The non profit organization helps provide school supplies and clothes to Native American children. The project also helps high school seniors living in limited income families with expenses related to graduation.
Brenda also took part in one of the largest group of Native Americans petitioning in Washington against further budget cuts to the reservations. An overall active member of the native cause as well as a model. Once again, a strong native woman proud of her heritage (which she did not leave behind after being adopted).
So what do you all think of those 4 fantastic women? Much more than models or actors aren’t they? I just love seeing women (and men) embodying the culture, living on the Red Road and using their past to grow stronger.
In the past week, looking around on the web including on Pinterest, I saw numerous pictures of Native American models, might they be male or female. Although, even though I was not looking for it, more pictures of male models came up (hey, I am not complaining!). On some of those pictures, the models would be dressed in traditional attire. It made me remember being annoyed in the past when I would see the portrayal of native people in movies or festivals. Back then, I would think: “why do they need to portray the people in such attire and war paint on” for example. At the time, I thought or perceived it as being degrading, demeaning or condescending, as though native people were all savages.
But then, the more I learned about the traditions, the culture, the people, the more I would experience pride and happiness when seeing those portrayals. Because guess what? The traditional dress, the paint on, the feathers, the leather wraps, well those were all worn by our ancestors. My mindset changed, to one seeing it as degrading to one seeing it as prideful and powerful. As long as it was done in a respectful manner not in a “costumey way” (because some people have not earned the right to wear certain regalia or head dresses). Because traditional dress or regalia is beautiful, oh so beautiful and meaningful. And it needs to be respected as it is powerful. And I now loooove seeing Native American actors or models in traditional attire, being proud of their history, culture and heritage. The way I dress has also changed with time. I wear more traditional things such as moccasins, feathers, bead work jewelry, turquoise. I wear the modern day version of what was worn by my ancestors I guess I could say. Below is the latest bracelet I bought 🙂 Just love it. You can buy it here, in the Etsy LJ Greywolf shop. But I digress…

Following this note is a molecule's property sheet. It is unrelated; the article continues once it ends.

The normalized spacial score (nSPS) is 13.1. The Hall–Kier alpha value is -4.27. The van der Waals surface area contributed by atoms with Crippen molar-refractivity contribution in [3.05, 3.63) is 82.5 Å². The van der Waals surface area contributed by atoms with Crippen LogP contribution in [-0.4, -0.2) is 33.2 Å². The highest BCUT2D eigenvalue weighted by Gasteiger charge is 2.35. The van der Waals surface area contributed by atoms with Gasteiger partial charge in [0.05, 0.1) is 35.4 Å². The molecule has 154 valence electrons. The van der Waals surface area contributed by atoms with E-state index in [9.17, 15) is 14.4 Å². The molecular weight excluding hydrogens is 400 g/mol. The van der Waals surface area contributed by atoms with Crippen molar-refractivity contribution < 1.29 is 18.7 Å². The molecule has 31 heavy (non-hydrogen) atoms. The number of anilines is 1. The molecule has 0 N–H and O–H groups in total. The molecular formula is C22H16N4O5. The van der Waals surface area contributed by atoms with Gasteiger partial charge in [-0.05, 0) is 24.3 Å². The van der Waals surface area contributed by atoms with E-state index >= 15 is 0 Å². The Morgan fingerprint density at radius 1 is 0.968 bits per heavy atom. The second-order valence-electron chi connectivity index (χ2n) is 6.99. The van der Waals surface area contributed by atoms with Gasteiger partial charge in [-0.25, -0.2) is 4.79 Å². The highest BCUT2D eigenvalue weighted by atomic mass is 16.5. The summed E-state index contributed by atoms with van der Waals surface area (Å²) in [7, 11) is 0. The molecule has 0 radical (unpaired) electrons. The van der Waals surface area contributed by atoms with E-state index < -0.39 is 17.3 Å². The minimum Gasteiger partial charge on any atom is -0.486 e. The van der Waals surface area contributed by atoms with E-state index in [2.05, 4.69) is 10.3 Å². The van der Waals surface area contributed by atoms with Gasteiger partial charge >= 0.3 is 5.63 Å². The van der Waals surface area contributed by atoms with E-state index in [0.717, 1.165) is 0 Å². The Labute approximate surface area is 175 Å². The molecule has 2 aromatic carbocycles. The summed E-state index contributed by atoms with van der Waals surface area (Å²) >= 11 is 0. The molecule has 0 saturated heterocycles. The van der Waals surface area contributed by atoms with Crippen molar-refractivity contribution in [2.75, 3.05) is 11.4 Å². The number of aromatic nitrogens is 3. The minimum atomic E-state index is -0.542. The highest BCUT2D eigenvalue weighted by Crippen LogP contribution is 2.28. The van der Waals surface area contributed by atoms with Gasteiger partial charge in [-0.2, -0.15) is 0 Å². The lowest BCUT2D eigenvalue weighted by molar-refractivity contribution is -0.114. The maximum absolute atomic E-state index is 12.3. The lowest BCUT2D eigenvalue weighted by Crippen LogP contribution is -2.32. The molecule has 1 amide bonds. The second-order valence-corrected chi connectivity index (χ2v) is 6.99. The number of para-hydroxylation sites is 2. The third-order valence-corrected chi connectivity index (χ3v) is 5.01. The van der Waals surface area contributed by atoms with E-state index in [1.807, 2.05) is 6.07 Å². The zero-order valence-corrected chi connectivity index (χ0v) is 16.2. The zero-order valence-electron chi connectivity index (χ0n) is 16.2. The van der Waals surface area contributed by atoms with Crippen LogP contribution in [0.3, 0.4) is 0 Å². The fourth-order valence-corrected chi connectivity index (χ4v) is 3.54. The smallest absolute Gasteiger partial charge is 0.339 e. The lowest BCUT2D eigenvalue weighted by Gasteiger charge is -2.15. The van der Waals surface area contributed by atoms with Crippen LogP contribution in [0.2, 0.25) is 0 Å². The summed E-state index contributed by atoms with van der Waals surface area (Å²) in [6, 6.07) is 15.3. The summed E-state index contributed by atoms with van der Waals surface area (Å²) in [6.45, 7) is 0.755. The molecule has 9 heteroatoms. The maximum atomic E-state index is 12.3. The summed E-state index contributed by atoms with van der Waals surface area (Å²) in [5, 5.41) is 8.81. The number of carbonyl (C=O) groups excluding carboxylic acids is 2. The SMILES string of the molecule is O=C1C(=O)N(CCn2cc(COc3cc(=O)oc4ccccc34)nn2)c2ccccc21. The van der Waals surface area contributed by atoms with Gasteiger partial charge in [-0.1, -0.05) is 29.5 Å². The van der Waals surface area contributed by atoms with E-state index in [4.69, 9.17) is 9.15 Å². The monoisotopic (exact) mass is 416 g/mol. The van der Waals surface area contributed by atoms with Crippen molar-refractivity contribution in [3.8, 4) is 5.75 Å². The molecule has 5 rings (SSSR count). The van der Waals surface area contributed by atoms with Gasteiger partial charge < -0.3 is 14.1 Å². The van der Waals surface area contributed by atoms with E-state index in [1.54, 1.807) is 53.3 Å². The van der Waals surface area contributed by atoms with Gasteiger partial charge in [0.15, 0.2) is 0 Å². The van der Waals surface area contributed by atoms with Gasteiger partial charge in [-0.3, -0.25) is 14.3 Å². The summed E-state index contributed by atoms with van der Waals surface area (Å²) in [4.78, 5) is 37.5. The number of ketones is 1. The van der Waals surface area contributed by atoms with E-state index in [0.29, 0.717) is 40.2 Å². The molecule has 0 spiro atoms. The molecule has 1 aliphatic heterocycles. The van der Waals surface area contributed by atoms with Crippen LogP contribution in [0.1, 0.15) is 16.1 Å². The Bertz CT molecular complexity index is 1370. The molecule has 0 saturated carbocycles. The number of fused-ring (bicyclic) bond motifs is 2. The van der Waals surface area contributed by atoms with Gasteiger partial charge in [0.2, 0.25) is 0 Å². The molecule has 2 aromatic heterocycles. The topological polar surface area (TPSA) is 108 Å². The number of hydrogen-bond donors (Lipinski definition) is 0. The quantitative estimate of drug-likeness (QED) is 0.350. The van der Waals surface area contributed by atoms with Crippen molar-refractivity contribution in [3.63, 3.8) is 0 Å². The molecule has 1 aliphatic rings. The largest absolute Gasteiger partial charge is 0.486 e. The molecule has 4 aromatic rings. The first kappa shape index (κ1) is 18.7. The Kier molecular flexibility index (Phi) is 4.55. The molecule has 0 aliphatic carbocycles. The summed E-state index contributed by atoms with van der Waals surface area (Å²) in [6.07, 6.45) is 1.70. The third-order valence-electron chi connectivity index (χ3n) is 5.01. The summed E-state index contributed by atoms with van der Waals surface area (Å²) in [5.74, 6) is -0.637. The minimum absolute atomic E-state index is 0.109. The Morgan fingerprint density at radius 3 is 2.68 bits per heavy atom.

So who are those models and what’s with the hair?
Ok so who are those Native American models and can we see pictures is probably what you are asking yourself right now. Just a sec, getting there. I just want to point out that as you will notice, the models all have long hair. Surprising isn’t it? Not really, if one knows the importance of long hair for native men. Hair is seen as an extension of ourselves, of our spiritual side and thoughts. Just like a tail will guide an animal, long hair, “a tail”, will guide the one wearing it. Strength comes from it. For many years, Native people were forced to cut their hair by their oppressors. Just think of the Indian Residential or boarding schools, where children were striped of their native identity with new clothes and short hair. So hair is sacred and used in ceremonies as well. It is decorated and fasten in elaborate hairstyles in different ceremonies for example.
Hair can also be involved in nation specific rituals. For example, a Sioux man once told me that it is tradition for Sioux men in his tribe to cut their hair when a family member passes on to the happy hunting grounds. The cut hair is then brought into a sweat lodge and prayers are made. Only then can the man who cut his hair begin his mourning, after the proper respect has been given. Isn’t it a beautiful tradition? For more info about the significance of long hair within the native culture, you can read this article. As I now want to get to the beautiful people below 🙂
Martin Sensmeier, the Eagle boy